What is the U.S. bond market telling us about a recession?

  • The U.S. bond market made headlines today as the spread on 5-year and 2-year Treasury bills inverted for the first time since the Great Recession and risk assets subsequently sold off in force.
  • This is important because a yield curve inversion tends to historically lead a turning point in the economy.
  • While we believe that the U.S. economy is in the final stages of its expansion, we do not believe that yield curve inversion points to an imminent recession.

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The G20-related optimism that had supported markets on Monday gave way to outright pessimism Tuesday as developments in the bond market suggest that the U.S. economy may be headed for a recession.  As a result, U.S. stocks ended down over 3% in another volatile day of trading as market participants once again turned their attention to concerns about the U.S. economy.  This is because the spread (or difference) between the yield on 5-year and 2-year U.S. Treasury bills turned negative (leading to a yield curve inversion) for the first time since the beginning of the Great Recession.

What the bond market tells us about a recession

Normally, the relationship between shorter duration and longer duration bonds is positive as investors typically seek higher yields for bonds that take longer to mature.  Today, the yield on the 2-year Treasury bill was higher than that of the 5-year maturity, signaling an inversion of the typical relationship between these maturities.  Economic recessions tend to follow inversions in the yield curve and this is a key reason for today’s risk off market sentiment.  Nevertheless, does today’s bond market activity suggest that a U.S. recession is imminent?  We believe that this is not necessarily the case.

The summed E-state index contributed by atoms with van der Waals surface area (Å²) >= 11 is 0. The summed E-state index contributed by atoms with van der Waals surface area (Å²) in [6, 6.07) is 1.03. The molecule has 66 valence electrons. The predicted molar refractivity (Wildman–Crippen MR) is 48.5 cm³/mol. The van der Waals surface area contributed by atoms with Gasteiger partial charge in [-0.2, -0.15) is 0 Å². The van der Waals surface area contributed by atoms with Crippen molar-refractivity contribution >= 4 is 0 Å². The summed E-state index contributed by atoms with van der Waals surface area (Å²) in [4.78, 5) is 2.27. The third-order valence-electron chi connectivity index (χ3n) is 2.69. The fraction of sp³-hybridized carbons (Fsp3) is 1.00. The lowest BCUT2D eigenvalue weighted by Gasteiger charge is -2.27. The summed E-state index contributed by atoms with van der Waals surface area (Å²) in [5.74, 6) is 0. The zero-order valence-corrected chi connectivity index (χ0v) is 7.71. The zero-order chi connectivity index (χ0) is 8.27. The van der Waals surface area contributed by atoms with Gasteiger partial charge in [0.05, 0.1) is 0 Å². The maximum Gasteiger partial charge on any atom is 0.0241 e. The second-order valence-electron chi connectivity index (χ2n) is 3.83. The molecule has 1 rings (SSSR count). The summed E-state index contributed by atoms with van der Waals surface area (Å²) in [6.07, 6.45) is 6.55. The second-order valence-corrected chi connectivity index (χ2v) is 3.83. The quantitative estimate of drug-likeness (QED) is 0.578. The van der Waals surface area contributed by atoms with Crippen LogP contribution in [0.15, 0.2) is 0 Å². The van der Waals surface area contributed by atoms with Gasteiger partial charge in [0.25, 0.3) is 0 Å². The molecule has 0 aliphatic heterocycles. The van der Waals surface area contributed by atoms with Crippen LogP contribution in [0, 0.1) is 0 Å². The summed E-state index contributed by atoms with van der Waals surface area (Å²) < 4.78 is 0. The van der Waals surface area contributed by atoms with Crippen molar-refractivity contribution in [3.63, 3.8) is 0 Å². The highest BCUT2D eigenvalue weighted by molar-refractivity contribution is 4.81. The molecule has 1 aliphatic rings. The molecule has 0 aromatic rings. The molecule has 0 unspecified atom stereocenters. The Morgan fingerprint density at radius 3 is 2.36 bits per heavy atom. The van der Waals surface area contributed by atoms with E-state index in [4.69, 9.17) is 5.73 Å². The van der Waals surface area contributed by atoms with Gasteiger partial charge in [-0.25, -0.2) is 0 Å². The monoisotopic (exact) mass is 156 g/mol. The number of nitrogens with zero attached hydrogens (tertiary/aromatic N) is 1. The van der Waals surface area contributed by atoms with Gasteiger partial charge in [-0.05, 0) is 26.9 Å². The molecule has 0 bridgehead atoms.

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What should we take away from today’s inversion?

Various studies have been conducted over time trying to identify which treasury spread is the best predictor of a recession.  More specifically, which relationship across the yield curve could provide economists with an early warning signal of an impending recession.  Examining a wide array of spread measures (summarized in the table below), our work suggests that a yield curve inversion tends to occur 13 months on average before the beginning of a recession (as defined by the National Bureau of Economic Research).

Looking at the various spreads, our work further suggests that while the spread between the 5-2 year yield is important, the difference between the 10-2 year yield holds more weight in terms of consistent timing leading up to a recession.

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Referring back to the table above we find that over the past five business cycles an inversion in the 10-2 spread has more or less occurred with a longer lead time than when compared with other common spread measures.  This is not to dismiss the point that in 1980 and 2001 an inversion in the spread making headlines today happened much sooner than the 10-2 year spread.

Rather, if we’re looking to history as a guide to what may happen in the future, we would have more confidence in a series of data that has lower variation over time (measured in a lower standard deviation).  To this point, the 5-2 year spread making the news has the highest variation in terms of days before a recession among its spread peers, giving it the least predictive consistency from a historical perspective.  What we would need to see in order to be convinced that the 5-2 spread is pointing to a recession is not only persistence in this measure, but also confirmation by inversion in other spreads, most notably in the 10-2 year which has among the lowest time variation and longest predictive lead historically.

So what does this mean in terms of a the economy and markets?

We believe that the U.S. economy is in the final stages of its expansion.  While we do not believe that we currently are in a recession, today’s yield curve inversion is consistent with our view that a downturn in the economy is likely to begin next year.  Indeed, we have written about this point here and here in recent weeks as evidenced in turns in key leading economic indicators.

From a financial markets perspective, we expect that today’s news likely will likely continue to stoke the recession-watch fire for investors.  Markets – being the forward discounting mechanisms that they are – likely will begin to price in lower multiples for U.S. and global risk assets as weaker economic releases continue to suggest that the economy is not as healthy as some economists (particularly at the Fed) would suggest.  Under these circumstances, today’s yield curve inversion news and subsequent market response is likely just the beginning of more volatility in the coming months.

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